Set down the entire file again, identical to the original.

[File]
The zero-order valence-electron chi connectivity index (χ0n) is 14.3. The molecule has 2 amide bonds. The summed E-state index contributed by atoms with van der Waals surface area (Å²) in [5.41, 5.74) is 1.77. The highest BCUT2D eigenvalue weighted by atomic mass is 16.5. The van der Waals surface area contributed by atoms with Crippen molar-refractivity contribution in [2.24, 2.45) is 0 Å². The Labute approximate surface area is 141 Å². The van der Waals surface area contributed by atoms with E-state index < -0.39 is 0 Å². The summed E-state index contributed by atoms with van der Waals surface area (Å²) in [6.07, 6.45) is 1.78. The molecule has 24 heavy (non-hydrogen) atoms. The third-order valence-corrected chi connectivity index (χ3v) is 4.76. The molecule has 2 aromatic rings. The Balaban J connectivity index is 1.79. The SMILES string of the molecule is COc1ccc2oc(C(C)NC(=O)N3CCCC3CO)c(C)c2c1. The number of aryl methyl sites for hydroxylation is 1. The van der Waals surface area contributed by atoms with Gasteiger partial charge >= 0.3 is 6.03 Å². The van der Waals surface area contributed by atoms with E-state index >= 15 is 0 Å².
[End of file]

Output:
The zero-order valence-electron chi connectivity index (χ0n) is 14.3. The molecule has 2 amide bonds. The summed E-state index contributed by atoms with van der Waals surface area (Å²) in [5.41, 5.74) is 1.77. The highest BCUT2D eigenvalue weighted by atomic mass is 16.5. The van der Waals surface area contributed by atoms with Crippen molar-refractivity contribution in [2.24, 2.45) is 0 Å². The Labute approximate surface area is 141 Å². The van der Waals surface area contributed by atoms with E-state index < -0.39 is 0 Å². The summed E-state index contributed by atoms with van der Waals surface area (Å²) in [6.07, 6.45) is 1.78. The molecule has 24 heavy (non-hydrogen) atoms. The third-order valence-corrected chi connectivity index (χ3v) is 4.76. The molecule has 2 aromatic rings. The Balaban J connectivity index is 1.79. The SMILES string of the molecule is COc1ccc2oc(C(C)NC(=O)N3CCCC3CO)c(C)c2c1. The number of aryl methyl sites for hydroxylation is 1. The van der Waals surface area contributed by atoms with Gasteiger partial charge >= 0.3 is 6.03 Å². The van der Waals surface area contributed by atoms with E-state index >= 15 is 0 Å².